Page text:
Redondo Beach and Hermosa Beach are the latest waterfront communities to crack down on short-term rentals popularized by sites such as Airbnb.
But it'll be hard to enforce any new laws, if the recent experiences of other cities are an indicator.
In the last year, Santa Monica and Manhattan Beach both passed broad-reaching laws restricting short-term rentals but face challenges getting landlords and online platforms to abide by the rules.
But in Redondo Beach, Mayor Steve Aspel said the city has to do something. The council voted unanimously on Tuesday to start enforcing its ban on short-term rentals that last less than 30 days.
Aspel said the city gets weekly complaints from neighbors about short-term rental guests creating too much noise, and throwing parties.
"We're not trying to be the Grinch here and cut down on people's fun, but we want to give neighbors the ability to sleep at night," Aspel said.
Aspel said the city will start out by sending out letters to short-term rental hosts telling them to abide by local laws. At a later date, officials will decide what kind of fines to impose on violators.
"The first time, maybe a couple hundred bucks, for the second time move it to $500, then $1,000," Aspel suggested. "You have to make it very painful for people."
Lauren Amarante, a short-term rental host and member of the Los Angeles Short Term Rental Alliance, said she hopes the city will include her industry in talk of regulations.
Too much is at stake, she said, for the guests who prefer short-term rentals over hotel stays, and for the cottage industry that depends on their business.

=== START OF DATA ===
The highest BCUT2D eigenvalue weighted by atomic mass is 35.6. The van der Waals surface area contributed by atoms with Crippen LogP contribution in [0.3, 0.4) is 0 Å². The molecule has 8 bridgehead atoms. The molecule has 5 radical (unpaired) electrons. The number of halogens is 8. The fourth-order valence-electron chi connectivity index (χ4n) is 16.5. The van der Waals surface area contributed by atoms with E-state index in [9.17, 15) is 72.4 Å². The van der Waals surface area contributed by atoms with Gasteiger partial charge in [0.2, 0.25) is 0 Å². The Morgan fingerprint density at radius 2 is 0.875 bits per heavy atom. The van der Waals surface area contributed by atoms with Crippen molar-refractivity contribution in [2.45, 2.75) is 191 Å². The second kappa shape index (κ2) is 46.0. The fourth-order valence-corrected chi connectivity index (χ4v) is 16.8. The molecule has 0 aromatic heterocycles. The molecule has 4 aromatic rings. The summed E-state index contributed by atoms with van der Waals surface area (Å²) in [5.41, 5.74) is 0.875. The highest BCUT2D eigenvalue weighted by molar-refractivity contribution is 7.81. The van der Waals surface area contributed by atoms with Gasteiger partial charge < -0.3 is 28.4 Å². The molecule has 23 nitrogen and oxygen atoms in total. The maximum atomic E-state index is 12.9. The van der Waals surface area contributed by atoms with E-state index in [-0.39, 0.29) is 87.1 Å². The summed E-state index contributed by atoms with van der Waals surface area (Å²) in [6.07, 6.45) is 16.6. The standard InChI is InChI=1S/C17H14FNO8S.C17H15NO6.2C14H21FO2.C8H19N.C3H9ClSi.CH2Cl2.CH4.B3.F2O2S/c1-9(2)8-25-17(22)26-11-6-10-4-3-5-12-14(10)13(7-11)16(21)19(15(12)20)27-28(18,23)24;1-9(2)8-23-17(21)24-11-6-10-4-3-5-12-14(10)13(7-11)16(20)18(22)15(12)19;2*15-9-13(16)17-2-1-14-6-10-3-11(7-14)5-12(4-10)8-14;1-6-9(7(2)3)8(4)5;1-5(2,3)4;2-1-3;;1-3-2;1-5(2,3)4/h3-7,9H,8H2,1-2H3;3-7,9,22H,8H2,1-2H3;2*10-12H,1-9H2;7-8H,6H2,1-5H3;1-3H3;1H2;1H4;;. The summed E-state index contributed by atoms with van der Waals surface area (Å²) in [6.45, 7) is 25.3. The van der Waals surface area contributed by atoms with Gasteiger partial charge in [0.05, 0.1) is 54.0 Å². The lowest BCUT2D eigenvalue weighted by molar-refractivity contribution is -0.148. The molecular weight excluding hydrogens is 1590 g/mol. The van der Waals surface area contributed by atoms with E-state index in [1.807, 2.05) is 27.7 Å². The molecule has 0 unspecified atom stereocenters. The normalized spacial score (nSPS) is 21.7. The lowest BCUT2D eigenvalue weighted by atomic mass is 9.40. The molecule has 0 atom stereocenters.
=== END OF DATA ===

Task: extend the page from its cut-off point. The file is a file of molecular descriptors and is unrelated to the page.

"This creates a living wage for me and the several cleaners and landscaper that I employ," said Amarante, who manages short-term rentals in both Redondo Beach and Hermosa Beach.
Hermosa Beach officials are also looking at tighter regulations on short-term rentals, said Ken Robertson, the city's director of community development. Options that will be discussed at a March 15 meeting range from an outright ban to restricting them to certain parts of the city.
Robertson said it's a challenging issue because he can see the neighbors' concerns about short-term rental guests being too disruptive, parking in front of their yards and leaving out the trash.
But he said short-term rentals "are serving a need, as well as helping (hosts) afford to continue to live in the community."
The city of Manhattan Beach went through a similar debate last summer before it decided to ban short-term rentals under 30 days long. The law took effect in January, said Kendra Davis, a fellow in the city manager’s office.
"It’s one of those things that's difficult unless you can catch someone in the act," Davis said. "We don’t know personally each owner of each property or who’s living there, so it’s difficult in enforcing that."
In Santa Monica, the city has spent close to $200,000 on enforcing a law that only allows short-term rentals when the owner is on the premises. The city said it has made 650 citations, directing all but about 100 of them to Airbnb and another leading short-term rental platform, VRBO.
Industry leader Airbnb said that it's following the different regulations before California cities. "We are continuing to highlight the importance of fair rules with leaders throughout Southern California," said spokeswoman Alison Schumer.
This story has been updated.